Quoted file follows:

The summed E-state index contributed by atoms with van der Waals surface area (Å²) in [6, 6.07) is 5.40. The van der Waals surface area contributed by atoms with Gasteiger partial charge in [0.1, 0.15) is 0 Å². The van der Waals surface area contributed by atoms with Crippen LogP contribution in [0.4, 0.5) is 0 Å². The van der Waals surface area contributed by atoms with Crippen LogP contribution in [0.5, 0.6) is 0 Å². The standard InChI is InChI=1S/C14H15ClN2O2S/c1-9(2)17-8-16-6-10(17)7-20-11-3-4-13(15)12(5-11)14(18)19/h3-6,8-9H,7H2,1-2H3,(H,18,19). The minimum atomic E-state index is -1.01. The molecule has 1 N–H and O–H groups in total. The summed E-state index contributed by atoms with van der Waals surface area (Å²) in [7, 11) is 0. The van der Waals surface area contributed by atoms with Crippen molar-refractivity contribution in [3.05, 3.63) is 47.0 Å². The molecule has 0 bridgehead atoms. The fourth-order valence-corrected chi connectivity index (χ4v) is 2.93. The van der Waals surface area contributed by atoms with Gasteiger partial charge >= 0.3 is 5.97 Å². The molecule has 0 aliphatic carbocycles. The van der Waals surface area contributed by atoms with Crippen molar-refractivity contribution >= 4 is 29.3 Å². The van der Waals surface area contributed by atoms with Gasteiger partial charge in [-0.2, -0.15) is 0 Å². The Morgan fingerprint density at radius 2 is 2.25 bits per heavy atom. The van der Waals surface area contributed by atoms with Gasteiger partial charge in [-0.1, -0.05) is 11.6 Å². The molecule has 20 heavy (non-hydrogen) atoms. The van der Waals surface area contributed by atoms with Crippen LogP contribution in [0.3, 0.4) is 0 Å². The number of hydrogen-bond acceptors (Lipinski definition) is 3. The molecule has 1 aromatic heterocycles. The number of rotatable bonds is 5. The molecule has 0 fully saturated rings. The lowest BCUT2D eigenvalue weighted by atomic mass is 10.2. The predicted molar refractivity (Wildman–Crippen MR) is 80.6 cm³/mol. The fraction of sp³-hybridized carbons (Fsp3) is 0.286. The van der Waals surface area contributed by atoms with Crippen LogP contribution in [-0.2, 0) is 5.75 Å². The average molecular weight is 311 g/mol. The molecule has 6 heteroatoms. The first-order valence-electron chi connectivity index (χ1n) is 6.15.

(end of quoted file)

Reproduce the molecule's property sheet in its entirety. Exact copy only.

The summed E-state index contributed by atoms with van der Waals surface area (Å²) in [6, 6.07) is 5.40. The van der Waals surface area contributed by atoms with Gasteiger partial charge in [0.1, 0.15) is 0 Å². The van der Waals surface area contributed by atoms with Crippen LogP contribution in [0.4, 0.5) is 0 Å². The van der Waals surface area contributed by atoms with Crippen LogP contribution in [0.5, 0.6) is 0 Å². The standard InChI is InChI=1S/C14H15ClN2O2S/c1-9(2)17-8-16-6-10(17)7-20-11-3-4-13(15)12(5-11)14(18)19/h3-6,8-9H,7H2,1-2H3,(H,18,19). The minimum atomic E-state index is -1.01. The molecule has 1 N–H and O–H groups in total. The summed E-state index contributed by atoms with van der Waals surface area (Å²) in [7, 11) is 0. The van der Waals surface area contributed by atoms with Crippen molar-refractivity contribution in [3.05, 3.63) is 47.0 Å². The molecule has 0 bridgehead atoms. The fourth-order valence-corrected chi connectivity index (χ4v) is 2.93. The van der Waals surface area contributed by atoms with Gasteiger partial charge >= 0.3 is 5.97 Å². The molecule has 0 aliphatic carbocycles. The van der Waals surface area contributed by atoms with Crippen molar-refractivity contribution >= 4 is 29.3 Å². The van der Waals surface area contributed by atoms with Gasteiger partial charge in [-0.2, -0.15) is 0 Å². The Morgan fingerprint density at radius 2 is 2.25 bits per heavy atom. The van der Waals surface area contributed by atoms with Gasteiger partial charge in [-0.1, -0.05) is 11.6 Å². The molecule has 20 heavy (non-hydrogen) atoms. The van der Waals surface area contributed by atoms with Crippen LogP contribution in [0.3, 0.4) is 0 Å². The number of hydrogen-bond acceptors (Lipinski definition) is 3. The molecule has 1 aromatic heterocycles. The number of rotatable bonds is 5. The molecule has 0 fully saturated rings. The lowest BCUT2D eigenvalue weighted by atomic mass is 10.2. The predicted molar refractivity (Wildman–Crippen MR) is 80.6 cm³/mol. The fraction of sp³-hybridized carbons (Fsp3) is 0.286. The van der Waals surface area contributed by atoms with Crippen LogP contribution in [-0.2, 0) is 5.75 Å². The average molecular weight is 311 g/mol. The molecule has 6 heteroatoms. The first-order valence-electron chi connectivity index (χ1n) is 6.15.